Metropolis Magazine
Issue #805 - Friday, Aug 28th, 2009
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Past Issues


Fuji TV weatherwoman Aiko Kaito, 24, has been named the “PR character” for an association of automobile insurance companies, but admits she’s not good at making decisions while driving and that she sometimes needs help from her parents when turning at a corner… Singer Koji Tamaki, 50, and actress Mariko Ishihara, 45, got hitched earlier this month, several weeks after resuming a relationship that had ended 23 years ago. Ishihara revealed in her 2006 autobiography that she suffered from domestic violence at the hands of Tamaki during their previous relationship—while Tamaki was married to another woman… Model Ai Tominaga, 26, has denied a report in tabloid magazine Flash that she secretly got a divorce after her husband became angry about the bunny girl costume she wore at a party and requested her to apologize by kneeling and bowing until her forehead touched the floor. CB

Jun Sato

tarento watch

American socialite Paris Hilton, 28, was back in Japan this month for her second visit in four weeks. Hilton was here to attend “Girls Graduation Night”—an event hosted and run by modeling students from Keio, Waseda and other universities. The big bash, held at No Name event space in Daimon, attracted more than 200 girls. A few lucky ones got to pose with the heiress. Hilton’s main purpose for visiting Japan was to promote Honey Bunch, a new clothing line created by luxury bag and accessory maker Samantha Thavasa, for whom she has been a “campaign girl” for a couple of years now. CB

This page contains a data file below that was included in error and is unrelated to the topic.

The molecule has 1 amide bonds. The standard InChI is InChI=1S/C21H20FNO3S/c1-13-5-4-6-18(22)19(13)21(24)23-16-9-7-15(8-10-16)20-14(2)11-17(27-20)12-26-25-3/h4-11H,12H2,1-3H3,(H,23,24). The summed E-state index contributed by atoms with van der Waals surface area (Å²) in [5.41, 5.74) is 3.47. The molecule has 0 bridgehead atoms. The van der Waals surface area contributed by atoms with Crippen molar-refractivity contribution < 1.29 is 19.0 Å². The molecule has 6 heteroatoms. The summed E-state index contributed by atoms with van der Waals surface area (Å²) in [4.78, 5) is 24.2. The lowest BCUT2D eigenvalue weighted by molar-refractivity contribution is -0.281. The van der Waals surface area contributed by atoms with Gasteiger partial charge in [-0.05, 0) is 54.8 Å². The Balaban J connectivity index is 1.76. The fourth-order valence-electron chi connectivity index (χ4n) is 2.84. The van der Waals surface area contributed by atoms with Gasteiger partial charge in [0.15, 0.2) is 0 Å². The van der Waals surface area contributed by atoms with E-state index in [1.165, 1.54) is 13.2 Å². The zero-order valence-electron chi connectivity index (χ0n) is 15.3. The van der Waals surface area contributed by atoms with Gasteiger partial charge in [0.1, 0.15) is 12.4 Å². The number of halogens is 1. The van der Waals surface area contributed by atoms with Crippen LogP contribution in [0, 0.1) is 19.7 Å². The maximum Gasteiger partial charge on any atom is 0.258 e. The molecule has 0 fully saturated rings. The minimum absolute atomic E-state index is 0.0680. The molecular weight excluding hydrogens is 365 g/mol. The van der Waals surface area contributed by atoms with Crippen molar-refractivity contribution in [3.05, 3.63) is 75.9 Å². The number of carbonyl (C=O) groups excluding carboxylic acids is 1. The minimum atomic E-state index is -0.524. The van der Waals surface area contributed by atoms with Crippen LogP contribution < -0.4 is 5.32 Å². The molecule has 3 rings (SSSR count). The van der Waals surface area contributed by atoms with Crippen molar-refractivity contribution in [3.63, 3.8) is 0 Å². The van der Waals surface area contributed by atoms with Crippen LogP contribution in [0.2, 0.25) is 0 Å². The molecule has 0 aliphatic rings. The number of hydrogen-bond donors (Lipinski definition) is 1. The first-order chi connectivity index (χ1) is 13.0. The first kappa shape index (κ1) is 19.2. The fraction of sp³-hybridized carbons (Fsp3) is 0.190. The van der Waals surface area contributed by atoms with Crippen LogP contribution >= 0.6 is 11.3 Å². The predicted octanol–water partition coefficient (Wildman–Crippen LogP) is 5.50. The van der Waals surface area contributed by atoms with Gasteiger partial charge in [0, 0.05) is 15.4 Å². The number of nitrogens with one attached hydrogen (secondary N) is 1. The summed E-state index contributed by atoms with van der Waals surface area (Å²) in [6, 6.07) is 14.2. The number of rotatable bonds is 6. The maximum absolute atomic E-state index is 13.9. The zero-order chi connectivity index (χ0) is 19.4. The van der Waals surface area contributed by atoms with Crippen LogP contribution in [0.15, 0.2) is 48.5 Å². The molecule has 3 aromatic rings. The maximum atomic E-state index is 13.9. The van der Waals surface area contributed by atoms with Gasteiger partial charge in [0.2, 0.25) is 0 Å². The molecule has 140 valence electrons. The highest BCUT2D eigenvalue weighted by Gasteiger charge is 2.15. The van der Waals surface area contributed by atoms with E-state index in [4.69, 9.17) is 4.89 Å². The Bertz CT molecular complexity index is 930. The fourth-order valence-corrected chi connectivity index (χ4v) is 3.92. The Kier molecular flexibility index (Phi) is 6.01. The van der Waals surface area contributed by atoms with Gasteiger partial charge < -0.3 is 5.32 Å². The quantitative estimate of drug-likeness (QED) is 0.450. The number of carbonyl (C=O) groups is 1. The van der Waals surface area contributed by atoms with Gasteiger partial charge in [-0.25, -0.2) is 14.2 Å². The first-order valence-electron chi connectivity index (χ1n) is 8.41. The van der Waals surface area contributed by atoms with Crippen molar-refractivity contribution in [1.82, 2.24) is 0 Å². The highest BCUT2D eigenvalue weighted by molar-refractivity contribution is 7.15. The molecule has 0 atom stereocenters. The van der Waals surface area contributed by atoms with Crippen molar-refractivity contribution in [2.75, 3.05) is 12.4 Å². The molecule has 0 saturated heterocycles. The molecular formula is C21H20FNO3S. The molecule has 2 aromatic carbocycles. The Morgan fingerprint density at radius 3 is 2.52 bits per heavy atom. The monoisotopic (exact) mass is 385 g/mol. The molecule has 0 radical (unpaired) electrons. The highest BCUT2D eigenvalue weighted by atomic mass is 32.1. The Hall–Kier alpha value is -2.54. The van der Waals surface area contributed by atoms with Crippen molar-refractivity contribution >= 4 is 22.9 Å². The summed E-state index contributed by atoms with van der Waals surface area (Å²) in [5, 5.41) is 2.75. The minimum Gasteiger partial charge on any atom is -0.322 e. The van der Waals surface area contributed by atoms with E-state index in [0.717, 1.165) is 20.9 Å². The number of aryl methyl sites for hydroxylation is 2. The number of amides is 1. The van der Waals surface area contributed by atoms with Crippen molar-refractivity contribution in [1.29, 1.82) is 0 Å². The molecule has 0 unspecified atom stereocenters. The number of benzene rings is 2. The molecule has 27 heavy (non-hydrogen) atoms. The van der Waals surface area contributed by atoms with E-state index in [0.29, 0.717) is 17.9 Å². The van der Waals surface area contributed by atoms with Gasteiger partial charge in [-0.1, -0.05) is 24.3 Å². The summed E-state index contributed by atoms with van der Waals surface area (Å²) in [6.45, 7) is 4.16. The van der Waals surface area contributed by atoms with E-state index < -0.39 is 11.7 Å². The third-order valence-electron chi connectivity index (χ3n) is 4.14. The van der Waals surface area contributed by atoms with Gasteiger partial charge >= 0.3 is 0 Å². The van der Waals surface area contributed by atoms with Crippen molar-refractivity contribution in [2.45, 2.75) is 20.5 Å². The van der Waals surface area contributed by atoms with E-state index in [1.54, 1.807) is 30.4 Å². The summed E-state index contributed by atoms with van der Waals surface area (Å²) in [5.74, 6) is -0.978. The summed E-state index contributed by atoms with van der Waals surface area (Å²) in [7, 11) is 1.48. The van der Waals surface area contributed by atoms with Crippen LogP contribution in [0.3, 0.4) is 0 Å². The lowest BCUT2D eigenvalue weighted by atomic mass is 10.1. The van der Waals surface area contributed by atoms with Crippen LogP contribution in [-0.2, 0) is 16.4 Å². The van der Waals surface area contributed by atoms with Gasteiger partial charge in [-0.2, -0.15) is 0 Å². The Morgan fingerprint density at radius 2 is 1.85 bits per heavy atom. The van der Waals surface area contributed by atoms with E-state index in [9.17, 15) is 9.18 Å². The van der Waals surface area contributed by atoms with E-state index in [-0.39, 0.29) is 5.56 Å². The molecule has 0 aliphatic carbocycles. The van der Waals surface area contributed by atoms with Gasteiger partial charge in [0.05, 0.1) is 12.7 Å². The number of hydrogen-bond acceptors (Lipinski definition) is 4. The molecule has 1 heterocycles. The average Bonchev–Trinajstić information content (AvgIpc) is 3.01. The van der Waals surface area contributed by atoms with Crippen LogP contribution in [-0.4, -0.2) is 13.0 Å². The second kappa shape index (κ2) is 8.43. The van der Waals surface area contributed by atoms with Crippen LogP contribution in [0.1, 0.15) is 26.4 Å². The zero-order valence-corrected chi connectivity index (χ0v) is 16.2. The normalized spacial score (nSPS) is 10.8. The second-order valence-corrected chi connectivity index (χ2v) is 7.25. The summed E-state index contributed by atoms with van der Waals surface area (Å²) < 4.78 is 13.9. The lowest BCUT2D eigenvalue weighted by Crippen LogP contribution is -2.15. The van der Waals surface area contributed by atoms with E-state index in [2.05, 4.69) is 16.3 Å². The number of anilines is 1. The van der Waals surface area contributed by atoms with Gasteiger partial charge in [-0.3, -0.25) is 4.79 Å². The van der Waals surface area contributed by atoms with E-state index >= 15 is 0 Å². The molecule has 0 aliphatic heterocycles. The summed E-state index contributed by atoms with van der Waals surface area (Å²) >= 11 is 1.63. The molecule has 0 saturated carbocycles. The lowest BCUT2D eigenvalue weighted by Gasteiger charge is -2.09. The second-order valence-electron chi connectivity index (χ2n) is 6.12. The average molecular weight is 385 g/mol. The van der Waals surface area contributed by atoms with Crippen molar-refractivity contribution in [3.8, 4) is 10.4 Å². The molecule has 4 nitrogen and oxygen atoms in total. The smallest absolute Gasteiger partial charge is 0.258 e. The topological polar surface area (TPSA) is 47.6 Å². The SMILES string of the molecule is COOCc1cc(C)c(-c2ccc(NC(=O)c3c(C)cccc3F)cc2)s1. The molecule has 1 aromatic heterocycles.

fascination with…

…smoking laws

Anti-smoking laws in Western countries may focus on the health effects of tobacco, but Japan’s regulators seem equally concerned with its potential for public nuisance. The result is a policy that, like Brad Pitt’s Benjamin Button, appears to be developing in reverse. While nicotine fiends in London, Paris and New York now have to go outside to indulge their filthy habit, in Tokyo the opposite is true. Light up in a restaurant, bar or café? Go ahead, buddy. Have a cheeky puff in the streets of Shinjuku or Shibuya? That’s a finable offence. From April 1, life will be getting even tougher for the tobacco crowd, as JR summarily bans smoking on station platforms in Greater Tokyo, thus guaranteeing the antipathy of at least 50 percent of the city’s harassed salarymen. Look on the bright side, though: there’ll always be Doutor.


Miho Nagai

graffito

One of Tokyo's most auspicious recent debuts wasn’t made by a boy band or tarento. Rikishi shiru (“sumo wrestler stickers”) have been appearing all over Omotesando, Roppongi, Harajuku and Ginza, though nobody seems to know what they’re supposed to mean or who’s been sticking them up. One theory says that the odd and slightly creepy faces—many of the illustrations vary slightly in shape and form—are the work of a shadowy local graffiti artist named QP (a.k.a., La Querencia Peligrosa). Look for them on a light pole, mailbox or phone booth near you.


scene around town

What: Tuna tartare with cucumber curry sauce
Who: Alex Gares, executive chef of Lasarte, Hotel Condes de Barcelona
Where: “The Art of New Spanish Cuisine” at the Four Seasons Hotel, Marunouchi
When: Fri, Mar 27 - Wed, Apr 8

For more info, see Word of Mouth.
Photo courtesy of the Four Seasons Hotel Tokyo at Marunouchi

pseudo-eigo - Special World Baseball Classic edition!
The latest innovations in katakana English

ストレート

Sutoreito
Origin: straight
Meaning: fastball

タイムリー

Taimuri
Origin: timely
Meaning: RBI hit

インコース

In-cosu
Origin: “inside course” (?)
Meaning: inside pitch

フォーボール

Fo-boru
Origin: four ball
Meaning: walk

デッドボール

Deddo-boru
Origin: dead ball
Meaning: hit by pitch

タッチアップ

Tachi-appu
Origin: touch up
Meaning: to tag up

ナイター

Naita
Origin: “nighter”
Meaning: night game

ゴロ

Goro
Origin: ground or goro goro, the sound of thunder
Meaning: ground out

コールドゲーム

Korudo-geimu
Origin: cold game
Meaning: a mercy rule in which a team leading by a large margin is awarded a victory

statshot
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